Proponents of copper roofs point to its unique properties that make it extremely durable and corrosion resistant, even after many years in a variety of climates and weather conditions. Copper has the potential to remain corrosion free for hundreds of years, which means its resilience and strength can outlast other types of roofing material that may wear down over time.

Critics argue that although copper typically lasts much longer than other roofing materials, it doesn’t always age gracefully when exposed to the elements over time. As copper ages, it will generally experience oxidization and patina which changes its color from shiny and new to green or brown depending on climate conditions. This change in color does not usually affect the structure of the roof, but may simply be a cosmetic concern for some homeowners.

Overall, copper roofing is widely recognized as a durable material that can provide significant value over a long period of time. Now let’s look at the weather resistance associated with copper roofing systems and how they stand up to extreme elements.

Weather Resistance

When considering roofing materials, weather resistance is a major factor. Copper roofing has several advantages in this area, thanks to its properties and construction qualities. Firstly, copper roofing panels are made from an alloy of copper and zinc that helps them to better resist weathering. As the two metals react differently to the elements, the combination provides superior durability against corrosion, fading, and wear-and-tear. Additionally, copper roofing stands up to extreme temperatures better than many other materials, retaining its strength even in hot climates.

However, it’s important to note that copper roofs are generally not recommended for areas with high concentrations of air pollutants or acid rain. These substances can cause oxidation over time, which affects the finish and overall durability of the roof material. Therefore, locations with a high environmental risk should consider alternative materials like fiberglass instead.

Despite this potential drawback, copper roofing is still one of the most reliable materials when it comes to protecting homes from harsh weather conditions such as hail and heavy snow loads. Thanks to its malleability and thermal insulation properties, it does an excellent job of withstanding extreme temperatures and moisture changes for energy efficiency.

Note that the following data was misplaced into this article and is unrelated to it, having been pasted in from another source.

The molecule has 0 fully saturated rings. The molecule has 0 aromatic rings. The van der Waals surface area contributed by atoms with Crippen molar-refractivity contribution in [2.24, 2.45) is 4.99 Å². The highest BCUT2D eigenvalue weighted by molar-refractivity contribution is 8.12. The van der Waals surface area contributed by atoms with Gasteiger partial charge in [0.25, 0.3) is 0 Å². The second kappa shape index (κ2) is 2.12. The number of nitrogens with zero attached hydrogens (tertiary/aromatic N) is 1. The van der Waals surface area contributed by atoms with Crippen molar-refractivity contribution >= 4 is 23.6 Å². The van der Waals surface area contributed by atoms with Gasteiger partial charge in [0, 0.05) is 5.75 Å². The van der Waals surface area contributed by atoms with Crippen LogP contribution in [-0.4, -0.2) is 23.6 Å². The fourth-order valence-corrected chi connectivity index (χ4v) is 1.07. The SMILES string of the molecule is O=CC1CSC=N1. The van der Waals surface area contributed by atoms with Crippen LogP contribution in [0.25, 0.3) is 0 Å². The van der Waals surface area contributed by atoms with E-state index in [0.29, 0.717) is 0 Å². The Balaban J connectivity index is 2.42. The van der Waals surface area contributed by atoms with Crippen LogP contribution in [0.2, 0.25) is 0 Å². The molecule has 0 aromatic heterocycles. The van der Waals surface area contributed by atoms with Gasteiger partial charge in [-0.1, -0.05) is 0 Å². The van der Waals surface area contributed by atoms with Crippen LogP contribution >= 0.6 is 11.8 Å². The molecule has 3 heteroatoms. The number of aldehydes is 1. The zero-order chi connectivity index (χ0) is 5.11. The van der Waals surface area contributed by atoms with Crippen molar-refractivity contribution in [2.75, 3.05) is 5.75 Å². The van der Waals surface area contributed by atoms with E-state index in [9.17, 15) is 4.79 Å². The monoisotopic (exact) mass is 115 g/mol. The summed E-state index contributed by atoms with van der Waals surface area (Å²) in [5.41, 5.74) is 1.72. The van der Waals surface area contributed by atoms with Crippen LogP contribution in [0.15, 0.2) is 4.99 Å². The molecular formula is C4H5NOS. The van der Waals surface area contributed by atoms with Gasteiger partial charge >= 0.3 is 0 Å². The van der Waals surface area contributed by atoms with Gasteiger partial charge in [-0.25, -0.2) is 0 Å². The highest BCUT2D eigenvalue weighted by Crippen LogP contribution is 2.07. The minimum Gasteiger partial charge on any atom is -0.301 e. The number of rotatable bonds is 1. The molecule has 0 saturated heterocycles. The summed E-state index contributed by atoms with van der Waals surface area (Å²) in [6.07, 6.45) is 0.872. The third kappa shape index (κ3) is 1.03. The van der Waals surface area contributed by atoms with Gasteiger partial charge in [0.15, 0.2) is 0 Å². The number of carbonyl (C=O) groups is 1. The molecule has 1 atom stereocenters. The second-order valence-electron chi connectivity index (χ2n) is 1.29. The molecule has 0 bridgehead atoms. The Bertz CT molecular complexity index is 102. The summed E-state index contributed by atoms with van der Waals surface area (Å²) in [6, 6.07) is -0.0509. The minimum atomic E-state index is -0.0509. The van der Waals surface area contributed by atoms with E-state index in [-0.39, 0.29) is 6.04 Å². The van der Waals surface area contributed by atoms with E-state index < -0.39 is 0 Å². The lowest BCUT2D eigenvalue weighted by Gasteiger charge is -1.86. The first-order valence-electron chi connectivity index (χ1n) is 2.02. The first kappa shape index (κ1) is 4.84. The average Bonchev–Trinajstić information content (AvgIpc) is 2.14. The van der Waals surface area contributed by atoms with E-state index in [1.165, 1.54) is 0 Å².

Leading into the next section about “Long-lasting”, copper roofing is one material that excels in terms of longevity when installed correctly. This metal has been used on homes for centuries due to its natural ability to last for generations without needing much maintenance or repairs. In the following section we will look at how long you can expect your copper roofing installation to last.


The durability of a copper roof is one of its primary draws. Over the years, copper roofs have been known to last for centuries without requiring any major repairs or replacements. On average, copper roofs can last anywhere between 70 to 100 years, compared to 15 to 20 years for most asphalt shingles. The reason copper roofs are long-lasting is because copper has anti-corrosive properties which slows down the rusting process. Additionally, copper is less vulnerable than other types of metal when it comes to high winds and extreme weather conditions like hail or snowfall.

The downside to copper roofs is that they come with a hefty initial cost. Many homeowners opt for cheaper roofing materials like asphalt shingles due to their affordability. However, while they may be inexpensive upfront, they require frequent repairs and replacements sooner than more durable materials like copper.